The article we Chose to write about is called, “U.S Unemployment Hits 16-Year High: 7.2” The article starts off by pointing out that the unemployment rate is at 7.2 and that this is the highest it’s been in 16 years. Last year in 2008, 2.6 million jobs were lost and 11.1 million workers are now considered unemployed, says the labor department. (Reynolds, 2009) This is the largest decline in unemployment since 1945. (Reynolds, 2009) This is a huge sign that we are in dire times and unemployment must be taken seriously. The unemployment rate is continually rising because of the lack of jobs and the recession.
The unemployment rate is the percentage of the labor force that is unemployed. To determine the unemployment rate, a survey is given out and two questions are asked. The first question is did you work for pay in the prior week? The other question is did you look for work in the prior month? If you answered no to both questions you are considered unemployed. If you answer yes to question one then you are considered employed. If you answer no to question one and yes to question two then you are considered unemployed.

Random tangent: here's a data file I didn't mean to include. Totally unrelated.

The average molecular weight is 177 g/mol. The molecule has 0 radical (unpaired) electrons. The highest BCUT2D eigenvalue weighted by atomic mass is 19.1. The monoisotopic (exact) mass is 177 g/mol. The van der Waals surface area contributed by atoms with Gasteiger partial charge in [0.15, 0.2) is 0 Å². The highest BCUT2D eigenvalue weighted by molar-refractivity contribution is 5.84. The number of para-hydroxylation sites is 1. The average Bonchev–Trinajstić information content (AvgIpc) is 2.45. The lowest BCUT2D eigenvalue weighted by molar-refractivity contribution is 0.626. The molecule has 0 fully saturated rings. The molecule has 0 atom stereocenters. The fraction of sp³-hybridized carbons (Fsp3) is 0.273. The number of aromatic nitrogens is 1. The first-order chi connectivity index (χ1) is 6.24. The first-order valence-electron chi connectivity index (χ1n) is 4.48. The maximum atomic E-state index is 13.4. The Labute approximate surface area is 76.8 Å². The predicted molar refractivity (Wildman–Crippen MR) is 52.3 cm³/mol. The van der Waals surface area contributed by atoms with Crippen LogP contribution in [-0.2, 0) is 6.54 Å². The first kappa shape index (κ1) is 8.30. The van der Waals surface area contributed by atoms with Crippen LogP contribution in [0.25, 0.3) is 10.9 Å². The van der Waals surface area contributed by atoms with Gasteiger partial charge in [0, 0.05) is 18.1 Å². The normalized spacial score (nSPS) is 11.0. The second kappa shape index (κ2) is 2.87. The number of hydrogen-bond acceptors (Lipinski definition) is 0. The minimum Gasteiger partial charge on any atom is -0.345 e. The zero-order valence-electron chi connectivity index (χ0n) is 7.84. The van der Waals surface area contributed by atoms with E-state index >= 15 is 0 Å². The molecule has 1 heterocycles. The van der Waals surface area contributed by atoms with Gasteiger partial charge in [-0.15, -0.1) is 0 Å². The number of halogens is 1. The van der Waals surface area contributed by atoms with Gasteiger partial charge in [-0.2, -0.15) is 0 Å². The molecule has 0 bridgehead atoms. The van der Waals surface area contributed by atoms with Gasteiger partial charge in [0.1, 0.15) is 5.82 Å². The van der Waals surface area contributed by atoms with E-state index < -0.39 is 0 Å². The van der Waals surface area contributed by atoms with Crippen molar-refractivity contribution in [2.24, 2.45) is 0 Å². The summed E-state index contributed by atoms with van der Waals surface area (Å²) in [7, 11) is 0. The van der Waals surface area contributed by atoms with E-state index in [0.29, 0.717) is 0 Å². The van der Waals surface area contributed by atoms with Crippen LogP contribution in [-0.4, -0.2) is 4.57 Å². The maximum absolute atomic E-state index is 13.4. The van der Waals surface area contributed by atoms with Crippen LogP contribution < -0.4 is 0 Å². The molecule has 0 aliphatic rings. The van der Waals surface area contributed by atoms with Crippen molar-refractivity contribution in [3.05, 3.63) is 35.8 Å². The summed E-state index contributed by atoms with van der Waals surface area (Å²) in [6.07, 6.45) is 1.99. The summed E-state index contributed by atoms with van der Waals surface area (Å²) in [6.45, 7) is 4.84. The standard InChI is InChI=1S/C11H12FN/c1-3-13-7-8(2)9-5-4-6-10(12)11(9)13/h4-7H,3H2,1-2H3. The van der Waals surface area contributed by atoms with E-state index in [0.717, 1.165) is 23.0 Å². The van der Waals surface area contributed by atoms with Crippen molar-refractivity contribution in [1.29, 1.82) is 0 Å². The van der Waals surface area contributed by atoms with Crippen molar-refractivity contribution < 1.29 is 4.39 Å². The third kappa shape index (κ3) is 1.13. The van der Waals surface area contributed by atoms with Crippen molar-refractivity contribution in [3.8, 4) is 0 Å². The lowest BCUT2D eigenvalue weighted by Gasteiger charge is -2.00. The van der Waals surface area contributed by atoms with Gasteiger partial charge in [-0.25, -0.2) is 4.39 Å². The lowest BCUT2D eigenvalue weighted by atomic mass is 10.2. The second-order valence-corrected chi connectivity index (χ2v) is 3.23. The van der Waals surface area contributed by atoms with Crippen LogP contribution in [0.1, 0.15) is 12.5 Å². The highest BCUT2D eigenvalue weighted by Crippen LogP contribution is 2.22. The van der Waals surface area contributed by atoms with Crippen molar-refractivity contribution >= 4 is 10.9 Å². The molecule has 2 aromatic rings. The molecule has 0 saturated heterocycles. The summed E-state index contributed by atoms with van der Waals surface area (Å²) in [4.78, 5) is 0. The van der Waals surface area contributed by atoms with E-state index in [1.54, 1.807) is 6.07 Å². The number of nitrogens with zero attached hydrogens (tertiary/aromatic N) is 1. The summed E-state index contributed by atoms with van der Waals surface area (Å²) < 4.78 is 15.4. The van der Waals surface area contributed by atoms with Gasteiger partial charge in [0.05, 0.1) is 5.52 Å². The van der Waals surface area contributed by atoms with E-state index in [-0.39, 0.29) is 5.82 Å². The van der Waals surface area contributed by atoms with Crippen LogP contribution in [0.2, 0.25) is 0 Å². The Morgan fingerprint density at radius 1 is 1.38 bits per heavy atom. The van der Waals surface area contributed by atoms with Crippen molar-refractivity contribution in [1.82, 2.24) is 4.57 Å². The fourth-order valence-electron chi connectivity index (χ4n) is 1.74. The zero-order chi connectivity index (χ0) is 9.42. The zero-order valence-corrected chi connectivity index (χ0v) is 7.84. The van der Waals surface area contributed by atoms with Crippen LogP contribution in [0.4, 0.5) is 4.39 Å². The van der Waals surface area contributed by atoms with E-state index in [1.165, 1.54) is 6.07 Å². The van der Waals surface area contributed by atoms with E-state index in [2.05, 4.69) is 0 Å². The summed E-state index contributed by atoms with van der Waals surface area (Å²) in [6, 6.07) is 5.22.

To compute the unemployment rate use the following example. Let’s pretend that there are 32 people unemployed and 100 people in the work force. The unemployment rate would be 3.125. This was calculated by dividing 32/100 =3.125 as the unemployment rate. A recent real world example is the unemployment rate of March in 2009. The unemployment rate is 13,161 and the civilian labor force is 154,048 according to the Bureau of Labor and Statistics. The unemployment rate ended up being 8.5 as of March 2009. (Government) There are other forms of unemployment. Cyclical Unemployment occurs when the unemployment rate moves in the opposite direction as the GDP growth rate. So when GDP growth is small (or negative) unemployment is high. (Government, 2009) Structural Unemployment is when an unskilled worker like a...